Upside: Glare control and privacy are tops with shades, especially if you opt for roller or cellular shades, which create pockets that trap air against your windows, keeping the temperature stable.
Downside: Shades are generally not ideal for noise control.
Interior and Exterior Blinds
Louvered blinds, often referred to as Venetian, can be hung horizontally or vertically. They’re good at reducing glare and heat gain, keeping homes fairly comfortable year-round.
Upside: Louvered blinds allow for a good degree of control when it comes to both daylight and views.
Downside: They don’t do much for insulation or sound absorption.
Awnings are sort of like tilted roof extensions, providing shade to both interior and exterior spaces. They’re available in a variety of colors and materials, including metal, fabric and wood.
Upside: They’re better than blinds and shades at shielding windows from sunlight and keeping interiors cool, hence the rewards are best felt in summer.
Downside: Awnings provide little privacy, unless you opt for the retractable variety, which also allow you to take control of the view.
Shutters can be used inside or outside, though the latter is more common. They provide a custom look and reduce unwanted heat much more significantly than blinds or shades, making them popular in warm climates.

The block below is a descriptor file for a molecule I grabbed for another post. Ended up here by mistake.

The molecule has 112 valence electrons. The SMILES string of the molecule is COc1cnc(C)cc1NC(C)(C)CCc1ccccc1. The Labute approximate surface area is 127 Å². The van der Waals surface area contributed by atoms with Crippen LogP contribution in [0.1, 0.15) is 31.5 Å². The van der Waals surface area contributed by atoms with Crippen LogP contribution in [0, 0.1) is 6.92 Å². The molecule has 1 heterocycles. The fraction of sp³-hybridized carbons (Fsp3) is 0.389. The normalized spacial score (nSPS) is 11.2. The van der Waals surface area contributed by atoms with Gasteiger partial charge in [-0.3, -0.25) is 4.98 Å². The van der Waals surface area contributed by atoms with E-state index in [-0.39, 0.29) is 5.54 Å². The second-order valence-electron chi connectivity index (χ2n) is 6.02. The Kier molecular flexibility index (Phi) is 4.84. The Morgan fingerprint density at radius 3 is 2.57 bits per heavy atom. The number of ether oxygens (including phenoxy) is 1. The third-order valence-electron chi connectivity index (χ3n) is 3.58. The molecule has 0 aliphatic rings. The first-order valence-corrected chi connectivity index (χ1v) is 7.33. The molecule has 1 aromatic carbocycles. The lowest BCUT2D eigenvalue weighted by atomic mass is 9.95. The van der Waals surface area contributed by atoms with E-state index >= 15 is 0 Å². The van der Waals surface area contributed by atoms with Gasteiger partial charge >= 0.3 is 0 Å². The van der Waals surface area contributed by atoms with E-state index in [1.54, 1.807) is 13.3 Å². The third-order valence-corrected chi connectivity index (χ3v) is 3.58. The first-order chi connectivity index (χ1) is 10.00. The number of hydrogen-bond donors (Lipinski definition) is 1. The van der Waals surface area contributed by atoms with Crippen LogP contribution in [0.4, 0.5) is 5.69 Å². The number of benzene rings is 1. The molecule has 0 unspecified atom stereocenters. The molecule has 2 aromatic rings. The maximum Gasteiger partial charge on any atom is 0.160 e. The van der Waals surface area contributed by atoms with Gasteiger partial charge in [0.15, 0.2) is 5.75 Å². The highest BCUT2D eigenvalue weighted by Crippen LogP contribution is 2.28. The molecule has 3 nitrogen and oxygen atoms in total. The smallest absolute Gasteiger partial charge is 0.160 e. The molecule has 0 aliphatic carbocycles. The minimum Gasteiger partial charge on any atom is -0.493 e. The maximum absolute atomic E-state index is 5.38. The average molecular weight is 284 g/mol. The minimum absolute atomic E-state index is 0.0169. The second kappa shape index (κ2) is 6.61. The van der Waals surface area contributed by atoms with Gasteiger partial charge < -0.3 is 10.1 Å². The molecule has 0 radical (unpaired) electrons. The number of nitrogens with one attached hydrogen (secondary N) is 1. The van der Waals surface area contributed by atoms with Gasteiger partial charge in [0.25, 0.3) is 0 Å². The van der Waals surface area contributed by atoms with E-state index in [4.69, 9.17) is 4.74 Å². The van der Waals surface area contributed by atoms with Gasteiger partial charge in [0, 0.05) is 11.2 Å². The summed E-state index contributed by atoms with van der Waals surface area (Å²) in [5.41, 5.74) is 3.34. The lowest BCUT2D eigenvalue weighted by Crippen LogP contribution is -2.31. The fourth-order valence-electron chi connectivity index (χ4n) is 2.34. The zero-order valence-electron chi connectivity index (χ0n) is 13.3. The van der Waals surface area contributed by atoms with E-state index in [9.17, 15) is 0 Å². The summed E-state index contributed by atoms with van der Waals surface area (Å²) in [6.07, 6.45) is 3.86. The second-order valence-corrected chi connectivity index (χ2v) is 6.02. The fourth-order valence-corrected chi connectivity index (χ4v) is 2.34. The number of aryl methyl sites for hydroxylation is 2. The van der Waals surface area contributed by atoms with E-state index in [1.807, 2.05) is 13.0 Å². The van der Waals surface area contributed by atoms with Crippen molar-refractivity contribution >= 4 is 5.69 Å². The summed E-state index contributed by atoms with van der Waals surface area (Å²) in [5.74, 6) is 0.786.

Upside: Shutters do a good job of protecting your privacy while allowing you to control heat and glare. Roller varieties are better insulators, thus providing the most comfort in both winter and summer, and they’re better at protecting against storm damage and other environmental factors.
Downside: Shutters are generally expensive, especially if they’re motorized and programmable.
Screens come in two varieties, fixed or roller, and can be installed on the interior or exterior side of any window, though the latter assures more heat control. Roller screens also come with the benefits of automation. Reflective screens are among the newest and do an even better job of keeping out bugs and heat during summer and trapping heat during winter.
Upside: Screens provide both air flow and up to 99 percent protection from UV rays. New, retractable and automated varieties let fresh air in with the push of a button.
Downside: Interior varieties don’t provide as much heat control and neither will give you much privacy, but they’re generally affordable.
Ana Connery is former content director of Parenting, Babytalk, Pregnancy Planner and Conceive magazines as well as parenting.com.
While editor in chief of Florida Travel & Life magazine from 2006-2009, she covered the state’s real estate and home design market as well as travel destinations.
She’s held senior editorial positions at some of the country’s most celebrated magazines, including Latina, Fitness and Cooking Light, where she oversaw the brand’s “FitHouse” show home.
Ana’s expertise is frequently sought after for appearances on “The Today Show,” “Good Morning America” and CNN. She has interviewed the country’s top experts in a variety of fields, including U.S. Secretary of Education Arne Duncan and First Lady Michelle Obama.